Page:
First, there is little scope for South Korea to boost exports through policy, such as expanding its network of free trade agreements (FTAs). Seoul has already negotiated deals with China, the United States, and the European Union, the world’s three largest markets and South Korea’s three largest trading partners. The economic benefit of further agreements will be marginal at best—and the next administration will likely have its hands full just managing relations with current FTA partners. The Trump administration has signaled that it views the current balance of the bilateral trade relationship as tilted unfairly in Seoul’s favor. It is looking to redress this perceived imbalance. Less than two years after the conclusion of the South Korea-China FTA, the Chinese economy continues to slow and Beijing is pursuing both an aggressive campaign of economic coercion against its smaller neighbor and an ambitious industrial policy agenda. Both are ill portents for South Korean exports, especially in high technology sectors. Growth prospects in Europe are also likely remain limited, given the slow pace of the bloc’s post-crisis recovery. In short, none of South Korea’s largest markets would appear to offer much in the way of near-term opportunities.
 
Second, there is a strong likelihood that doubling down on exports would undermine the country’s long-term economic development. South Korea has an unusually large and unusually export-oriented manufacturing sector, but its domestic service sector is a comparative laggard in terms of both productivity and share of overall economic activity. These outcomes are closely related; the same historical policies that fed (and continue to feed) resources into building a manufacturing powerhouse have helped to starve the South Korean service sector. Further pursuing this approach is nonsensical. South Korea’s low service sector productivity means that services are where potential productivity gains are greatest. Investments of political capital in this area will likely generate greater returns than comparable efforts aimed at boosting manufacturing exports. Moreover, modern manufacturing is a sector where labor intensity is low and falling. Continuing to funnel resources in this direction will generate few to no additional jobs and further retard service sector development, the latter of which may be one of South Korea’s best opportunities to help mitigate its proliferating social ills.
 
Instead, the next administration should look to pursue an aggressive structural reform program at the outset of its first—and only—five-year term. Given the centrality of productivity growth to the country’s economic future, two areas deserve special attention: labor market reform to increase the efficiency of human capital allocation; and deregulation to improve broader resource allocation and reduce barriers to entry and exit, especially in the service sector. This will be a complicated process, requiring Seoul to overcome powerful vested interests and act on multiple fronts simultaneously. For example, doing away with excessively rigid laws governing the firing of workers is likely to be both ineffective and a political non-starter without accompanying measures to improve a weak social safety net. However, South Korea has few alternatives; the threat of a lost decade has emerged at a time when its enjoys a lower level of average income than did Japan, greater inequality, and less accumulated wealth. It also faces a far more competitive and uncertain global economic landscape.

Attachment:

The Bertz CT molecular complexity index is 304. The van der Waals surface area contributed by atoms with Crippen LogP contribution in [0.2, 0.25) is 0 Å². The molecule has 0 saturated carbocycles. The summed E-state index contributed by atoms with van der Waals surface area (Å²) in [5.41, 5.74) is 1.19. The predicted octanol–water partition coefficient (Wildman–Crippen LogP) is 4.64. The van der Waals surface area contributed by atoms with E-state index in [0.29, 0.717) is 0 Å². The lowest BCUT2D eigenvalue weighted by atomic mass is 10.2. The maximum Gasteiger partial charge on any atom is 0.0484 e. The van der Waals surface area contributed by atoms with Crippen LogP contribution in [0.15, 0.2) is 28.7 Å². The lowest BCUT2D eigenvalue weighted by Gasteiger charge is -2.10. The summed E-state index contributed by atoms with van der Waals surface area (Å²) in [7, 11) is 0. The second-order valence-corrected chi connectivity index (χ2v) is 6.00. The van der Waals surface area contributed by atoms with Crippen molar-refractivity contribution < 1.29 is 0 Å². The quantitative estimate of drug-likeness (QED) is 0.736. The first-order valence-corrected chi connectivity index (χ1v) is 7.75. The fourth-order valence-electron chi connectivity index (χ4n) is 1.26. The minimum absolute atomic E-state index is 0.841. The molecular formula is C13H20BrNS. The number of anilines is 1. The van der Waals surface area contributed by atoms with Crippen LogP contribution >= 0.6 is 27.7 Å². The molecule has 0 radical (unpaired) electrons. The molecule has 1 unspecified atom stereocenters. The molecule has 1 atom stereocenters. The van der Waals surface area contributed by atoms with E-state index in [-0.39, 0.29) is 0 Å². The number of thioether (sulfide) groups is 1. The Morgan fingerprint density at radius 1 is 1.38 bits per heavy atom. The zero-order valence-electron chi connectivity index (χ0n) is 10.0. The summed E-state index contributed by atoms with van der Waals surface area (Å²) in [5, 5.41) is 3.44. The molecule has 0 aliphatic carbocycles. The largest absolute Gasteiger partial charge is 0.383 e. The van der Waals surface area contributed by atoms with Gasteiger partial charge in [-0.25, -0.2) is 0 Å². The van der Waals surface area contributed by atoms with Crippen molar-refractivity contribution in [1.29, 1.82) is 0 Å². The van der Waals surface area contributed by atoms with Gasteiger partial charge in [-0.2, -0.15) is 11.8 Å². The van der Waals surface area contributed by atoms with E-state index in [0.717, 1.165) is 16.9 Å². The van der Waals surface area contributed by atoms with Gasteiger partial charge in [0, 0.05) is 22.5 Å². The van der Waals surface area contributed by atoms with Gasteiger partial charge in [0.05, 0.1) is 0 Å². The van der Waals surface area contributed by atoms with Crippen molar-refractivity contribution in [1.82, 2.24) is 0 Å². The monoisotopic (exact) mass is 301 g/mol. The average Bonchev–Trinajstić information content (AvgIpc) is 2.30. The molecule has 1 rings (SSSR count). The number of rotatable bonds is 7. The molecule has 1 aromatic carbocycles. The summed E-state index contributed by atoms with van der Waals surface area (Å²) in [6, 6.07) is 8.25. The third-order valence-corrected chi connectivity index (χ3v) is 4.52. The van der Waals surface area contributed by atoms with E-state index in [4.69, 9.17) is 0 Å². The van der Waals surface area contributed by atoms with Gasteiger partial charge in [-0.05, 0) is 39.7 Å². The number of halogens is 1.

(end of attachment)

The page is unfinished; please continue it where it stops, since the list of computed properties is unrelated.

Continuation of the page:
Like much of the developed world, South Korea is in a difficult position as the effects of globalization become more sudden, more individual, more unpredictable, and more uncontrollable. From the pressure cooker of the education system to the intensity of civil service application processes, South Koreans have shown they are willing and able to compete with an extraordinary degree of intensity, but sustaining the country’s success will require channeling these energies in new directions. This will likely be uncomfortable and controversial, both for those currently ensconced in positions of privilege and for those struggling to make ends meet. However, there are no risk-free options for South Korea. The next administration has two choices: embrace the risks inherent in bold reform or accept the risks inherent in inaction. The former, at least, offers some upside.